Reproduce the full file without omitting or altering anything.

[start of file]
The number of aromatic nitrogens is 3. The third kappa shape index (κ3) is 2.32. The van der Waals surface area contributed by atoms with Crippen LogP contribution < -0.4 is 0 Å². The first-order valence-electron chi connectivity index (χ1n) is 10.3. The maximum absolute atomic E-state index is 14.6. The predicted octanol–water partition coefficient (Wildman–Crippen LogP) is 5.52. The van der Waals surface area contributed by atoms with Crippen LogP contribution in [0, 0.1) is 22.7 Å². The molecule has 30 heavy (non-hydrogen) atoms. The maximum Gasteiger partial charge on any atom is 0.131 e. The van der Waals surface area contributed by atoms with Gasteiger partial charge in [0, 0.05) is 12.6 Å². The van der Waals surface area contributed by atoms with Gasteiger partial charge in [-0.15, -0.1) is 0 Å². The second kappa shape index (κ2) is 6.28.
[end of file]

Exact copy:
The number of aromatic nitrogens is 3. The third kappa shape index (κ3) is 2.32. The van der Waals surface area contributed by atoms with Crippen LogP contribution < -0.4 is 0 Å². The first-order valence-electron chi connectivity index (χ1n) is 10.3. The maximum absolute atomic E-state index is 14.6. The predicted octanol–water partition coefficient (Wildman–Crippen LogP) is 5.52. The van der Waals surface area contributed by atoms with Crippen LogP contribution in [0, 0.1) is 22.7 Å². The molecule has 30 heavy (non-hydrogen) atoms. The maximum Gasteiger partial charge on any atom is 0.131 e. The van der Waals surface area contributed by atoms with Gasteiger partial charge in [0, 0.05) is 12.6 Å². The van der Waals surface area contributed by atoms with Gasteiger partial charge in [-0.15, -0.1) is 0 Å². The second kappa shape index (κ2) is 6.28.